So, our time with Peugeot’s largest SUV is at an end.
Over the past few months it has handled the regular school run carrying three kids, long-distance drives with between one and six on board, been used to move furniture and dealt with a daily 60-mile commute through countryside and city centre.
And while the 5008 isn’t without its flaws, in terms of sheer family-friendly usability it’s among the best out there.
Peugeot 5008 GT-Line Premium
Engine: 1.5-litre, four-cylinder diesel
Transmission: Six-speed manual
Top speed: 118mph
0-62mph: 11.8 seconds
CO2 emissions: 106g/km
The first thing that struck me about the 5008 when it arrived was its fantastic interior styling. I’m still not sold on the exterior looks but inside it is has a style unlike anything else in the class, with real metal and fabric inserts bringing a bright modern look when so many rivals play it safe with dull plastics.
The second thing to impress me was the engine. At 1.5 litres it might sound a little weedy for a full-on seven-seat SUV but like so many PSA Group engines it punches above its weight in terms of refinement, capability and economy.
Most importantly, however, over several months the 5008 has proved to be incredibly family friendly.
The three individual middle seats are a massive boon and something no rival can match. They allow you to fit three child seats in row two and leave the substantial boot free to take luggage. The flat door sills and floor plus wide-opening doors aren’t exciting features but they are hugely helpful elements for family use as are seat-back tables and plenty of charging points.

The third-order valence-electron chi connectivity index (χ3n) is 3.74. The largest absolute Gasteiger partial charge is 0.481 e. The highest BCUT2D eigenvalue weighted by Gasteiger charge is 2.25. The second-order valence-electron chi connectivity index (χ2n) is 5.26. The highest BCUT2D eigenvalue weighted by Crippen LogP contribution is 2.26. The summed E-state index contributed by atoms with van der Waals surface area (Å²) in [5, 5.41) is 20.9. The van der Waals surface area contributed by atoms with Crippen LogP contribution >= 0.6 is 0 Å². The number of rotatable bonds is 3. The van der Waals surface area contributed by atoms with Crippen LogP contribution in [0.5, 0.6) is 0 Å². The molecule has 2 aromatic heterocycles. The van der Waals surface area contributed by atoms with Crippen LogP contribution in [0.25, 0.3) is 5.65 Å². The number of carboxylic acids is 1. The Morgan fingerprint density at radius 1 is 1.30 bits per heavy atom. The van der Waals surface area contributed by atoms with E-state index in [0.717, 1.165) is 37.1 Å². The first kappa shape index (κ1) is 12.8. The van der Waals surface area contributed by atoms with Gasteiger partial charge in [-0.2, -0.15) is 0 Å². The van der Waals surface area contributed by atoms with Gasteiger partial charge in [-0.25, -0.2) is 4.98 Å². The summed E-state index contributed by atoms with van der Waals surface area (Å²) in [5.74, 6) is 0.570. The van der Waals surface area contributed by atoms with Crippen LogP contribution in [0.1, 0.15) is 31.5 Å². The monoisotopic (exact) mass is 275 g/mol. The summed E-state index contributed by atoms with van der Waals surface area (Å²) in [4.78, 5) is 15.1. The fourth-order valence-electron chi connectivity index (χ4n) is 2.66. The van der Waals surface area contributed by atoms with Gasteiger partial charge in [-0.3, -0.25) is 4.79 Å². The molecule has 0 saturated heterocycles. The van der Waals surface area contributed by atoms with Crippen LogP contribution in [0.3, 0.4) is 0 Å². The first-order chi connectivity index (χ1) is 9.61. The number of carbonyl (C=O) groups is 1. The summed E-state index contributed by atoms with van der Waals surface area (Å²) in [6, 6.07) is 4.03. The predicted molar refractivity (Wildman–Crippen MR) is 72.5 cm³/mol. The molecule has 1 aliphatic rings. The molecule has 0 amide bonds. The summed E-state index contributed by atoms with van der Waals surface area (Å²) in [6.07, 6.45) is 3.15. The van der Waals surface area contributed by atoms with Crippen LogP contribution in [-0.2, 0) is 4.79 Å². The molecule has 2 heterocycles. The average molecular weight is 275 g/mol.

And there are storage places aplenty in which to hide everything from phones and bottles of wine to the inevitable banana skins.
Its biggest flaw in that regard is that the final row of seats are far from the easiest to operate and offer less space than some of its rivals.
Up until now the Skoda Kodiaq has been our favourite seven-seat SUV but the Pug might well steal the show.
Its infotainment system can’t hold a torch to the Skoda’s and other elements of technology also let it down. The automated boot was too easy to accidentally activate, the reversing camera image was poor, the auto-dipping headlight system had a habit of simply deactivating entirely and having to adjust the heating via a menu is downright stupid.
But where it really matters – in practicality – it’s a strong performer thanks to those smart individual seats that slide and fold in multiple ways to make it easy to carry anything from seven humans to two massive wardrobes.
The 5008 is also more frugal (48.6 v 44mpg) than the Skoda but no less refined. It’s no better or worse to drive either, although the long-distance comfort of the narrow seats is questionable – even with their multi-setting massage function.
Where once families with more than two children struggled to find a decent car there is now a wealth of them on offer and the stylish, practical 5008 is among the best.